Halo is one of the most popular video game franchises around, and for good reason. It's a deep science fiction story of humanity with a rich lore and mythos. Fans around the world have been clamoring for a live-action Halo movie since the early 2000's, and they might not know how close they came to actually getting it.
Yes, a movie based on the Halo game series was actually in production, but due to studio meddling and some ridiculous behavior on the part of Microsoft, it never came to be.
And its a shame because there was some real deal talent involved! Peter Jackson was signed on as a co-producer and Neill Blomkamp of District 9 was slated to direct. It very well could have been a great movie. Alas, we'll never know.
Here's the story of how fans were robbed of potentially good, live-action Halo film.
The Spartans Invaded Hollywood Studios
Microsoft does not have a history with the movie business. As such, they had to team up with an insider to pitch their script to major studios. Larry Shapiro of the CAA, a high-powered Hollywood agency, took on the job, and he did it in style.
He commissioned authentic Spartan armor suits and put a team of actors in them, sending each one to a different studio. They stood in the hall as execs read the script with the understanding that they only had a few hours to make a decision.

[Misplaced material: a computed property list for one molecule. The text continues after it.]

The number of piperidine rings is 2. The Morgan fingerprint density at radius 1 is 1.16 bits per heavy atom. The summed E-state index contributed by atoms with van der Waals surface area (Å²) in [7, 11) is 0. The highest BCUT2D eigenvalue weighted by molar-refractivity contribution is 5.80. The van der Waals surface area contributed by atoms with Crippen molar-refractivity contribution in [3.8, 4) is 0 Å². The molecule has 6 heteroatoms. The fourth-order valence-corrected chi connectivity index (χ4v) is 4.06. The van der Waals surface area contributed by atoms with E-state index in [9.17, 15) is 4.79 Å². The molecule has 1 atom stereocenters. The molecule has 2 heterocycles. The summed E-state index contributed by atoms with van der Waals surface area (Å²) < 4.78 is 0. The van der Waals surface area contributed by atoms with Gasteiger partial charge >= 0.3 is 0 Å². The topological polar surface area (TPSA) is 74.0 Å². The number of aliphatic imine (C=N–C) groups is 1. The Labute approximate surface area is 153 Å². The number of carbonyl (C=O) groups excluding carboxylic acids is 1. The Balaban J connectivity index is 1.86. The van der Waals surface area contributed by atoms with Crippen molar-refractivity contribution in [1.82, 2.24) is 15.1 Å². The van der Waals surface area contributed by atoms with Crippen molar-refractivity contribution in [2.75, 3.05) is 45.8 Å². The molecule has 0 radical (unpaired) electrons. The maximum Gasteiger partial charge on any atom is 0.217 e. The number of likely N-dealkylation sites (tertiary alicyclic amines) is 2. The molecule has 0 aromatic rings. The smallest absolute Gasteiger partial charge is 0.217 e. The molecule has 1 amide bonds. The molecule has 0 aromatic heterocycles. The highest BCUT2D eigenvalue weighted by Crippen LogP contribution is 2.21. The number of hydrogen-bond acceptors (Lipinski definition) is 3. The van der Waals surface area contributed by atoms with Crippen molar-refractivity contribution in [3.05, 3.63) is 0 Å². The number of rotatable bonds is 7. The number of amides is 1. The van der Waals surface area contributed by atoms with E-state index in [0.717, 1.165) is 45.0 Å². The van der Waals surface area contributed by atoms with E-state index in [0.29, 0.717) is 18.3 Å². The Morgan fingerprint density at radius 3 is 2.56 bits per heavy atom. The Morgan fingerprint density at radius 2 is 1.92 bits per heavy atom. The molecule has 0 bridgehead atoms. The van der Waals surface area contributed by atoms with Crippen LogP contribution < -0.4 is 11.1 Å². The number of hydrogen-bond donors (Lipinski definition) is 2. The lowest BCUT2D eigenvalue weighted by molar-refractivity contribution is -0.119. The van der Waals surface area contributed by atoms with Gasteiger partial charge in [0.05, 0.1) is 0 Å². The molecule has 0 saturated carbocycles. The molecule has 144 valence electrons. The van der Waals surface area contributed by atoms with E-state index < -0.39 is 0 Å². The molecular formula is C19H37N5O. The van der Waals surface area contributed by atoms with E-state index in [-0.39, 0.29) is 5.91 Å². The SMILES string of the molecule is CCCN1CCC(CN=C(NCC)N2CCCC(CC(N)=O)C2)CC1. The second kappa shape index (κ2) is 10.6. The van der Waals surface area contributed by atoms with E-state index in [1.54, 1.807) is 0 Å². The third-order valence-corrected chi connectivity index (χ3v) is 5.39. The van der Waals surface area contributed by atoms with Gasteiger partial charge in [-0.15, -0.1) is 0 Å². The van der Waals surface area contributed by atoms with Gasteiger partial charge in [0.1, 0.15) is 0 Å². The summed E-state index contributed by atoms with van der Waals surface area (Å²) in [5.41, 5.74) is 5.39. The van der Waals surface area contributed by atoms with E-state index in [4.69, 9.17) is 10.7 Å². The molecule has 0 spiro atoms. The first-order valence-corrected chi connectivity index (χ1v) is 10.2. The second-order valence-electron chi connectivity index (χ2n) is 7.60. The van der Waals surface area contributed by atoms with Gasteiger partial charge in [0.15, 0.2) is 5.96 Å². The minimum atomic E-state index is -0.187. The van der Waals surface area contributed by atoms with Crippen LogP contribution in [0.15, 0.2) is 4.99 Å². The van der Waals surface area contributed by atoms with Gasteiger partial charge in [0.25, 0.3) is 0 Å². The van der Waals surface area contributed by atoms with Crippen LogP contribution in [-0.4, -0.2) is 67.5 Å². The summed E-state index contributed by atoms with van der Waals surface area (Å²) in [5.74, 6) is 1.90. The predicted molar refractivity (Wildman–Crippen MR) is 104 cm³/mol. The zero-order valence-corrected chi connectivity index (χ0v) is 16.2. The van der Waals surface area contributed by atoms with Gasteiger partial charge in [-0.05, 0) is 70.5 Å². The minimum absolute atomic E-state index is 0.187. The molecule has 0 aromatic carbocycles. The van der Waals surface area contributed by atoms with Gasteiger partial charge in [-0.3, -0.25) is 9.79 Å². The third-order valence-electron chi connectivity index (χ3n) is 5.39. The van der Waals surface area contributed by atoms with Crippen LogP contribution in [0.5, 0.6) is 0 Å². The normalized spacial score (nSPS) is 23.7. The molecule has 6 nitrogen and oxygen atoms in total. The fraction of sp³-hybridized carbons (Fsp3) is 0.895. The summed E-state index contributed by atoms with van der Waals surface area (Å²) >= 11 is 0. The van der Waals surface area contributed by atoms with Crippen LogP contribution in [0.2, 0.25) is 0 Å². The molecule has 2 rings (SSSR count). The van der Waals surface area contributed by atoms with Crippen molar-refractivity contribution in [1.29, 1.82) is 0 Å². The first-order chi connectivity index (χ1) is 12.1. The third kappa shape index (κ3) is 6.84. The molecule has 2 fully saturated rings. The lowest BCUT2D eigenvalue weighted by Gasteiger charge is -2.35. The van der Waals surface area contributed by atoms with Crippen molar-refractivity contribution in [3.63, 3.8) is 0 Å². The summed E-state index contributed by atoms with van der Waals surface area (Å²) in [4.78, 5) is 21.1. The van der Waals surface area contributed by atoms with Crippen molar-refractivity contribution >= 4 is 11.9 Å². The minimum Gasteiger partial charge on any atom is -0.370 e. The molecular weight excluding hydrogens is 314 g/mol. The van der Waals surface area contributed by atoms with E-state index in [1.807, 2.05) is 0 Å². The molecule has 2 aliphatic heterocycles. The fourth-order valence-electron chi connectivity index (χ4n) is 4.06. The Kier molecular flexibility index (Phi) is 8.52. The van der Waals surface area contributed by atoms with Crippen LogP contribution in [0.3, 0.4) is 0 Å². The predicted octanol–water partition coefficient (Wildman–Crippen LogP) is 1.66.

Microsoft Priced Themselves Out Of The Market
Certain that they had a movie dynasty on their hands, Microsoft was not willing to sell the rights to Halo for anything less than a king's ransom. In an interview with Wired, Shapiro admitted, "We were literally setting out to be the richest, most lucrative rights deal in history in Hollywood. You have to remember that no property, not even Harry Potter, was getting [what we were asking for].”
Hollywood Turned The Tables On Microsoft
Microsoft wanted everything to be cut and dry with their major Hollywood deal, but given the amount of money they were asking for, this wasn't truly possible. Universal and Fox agreed to go in together on the deal, with Fox handling foreign distribution and Universal handling domestic.
What this did was start the process off on the wrong foot in Microsoft's eyes, who were already demanding supreme control over everything. The tech giant was wary this distribution deal would complicate matters... and it did.
Microsoft Wanted Peter Jackson To Direct
Microsoft had decided that the $1 million they shelled out on script writer Alex Garland was all they were willing to spend on this film, yet they still wanted control. So when they sought Peter Jackson to direct, Fox and Universal declined, unwilling to pay his exorbitant fee.
Instead, a compromise was reached: Jackson became a co-producer while the studios signed Jackson's protégé, Neill Blomkamp.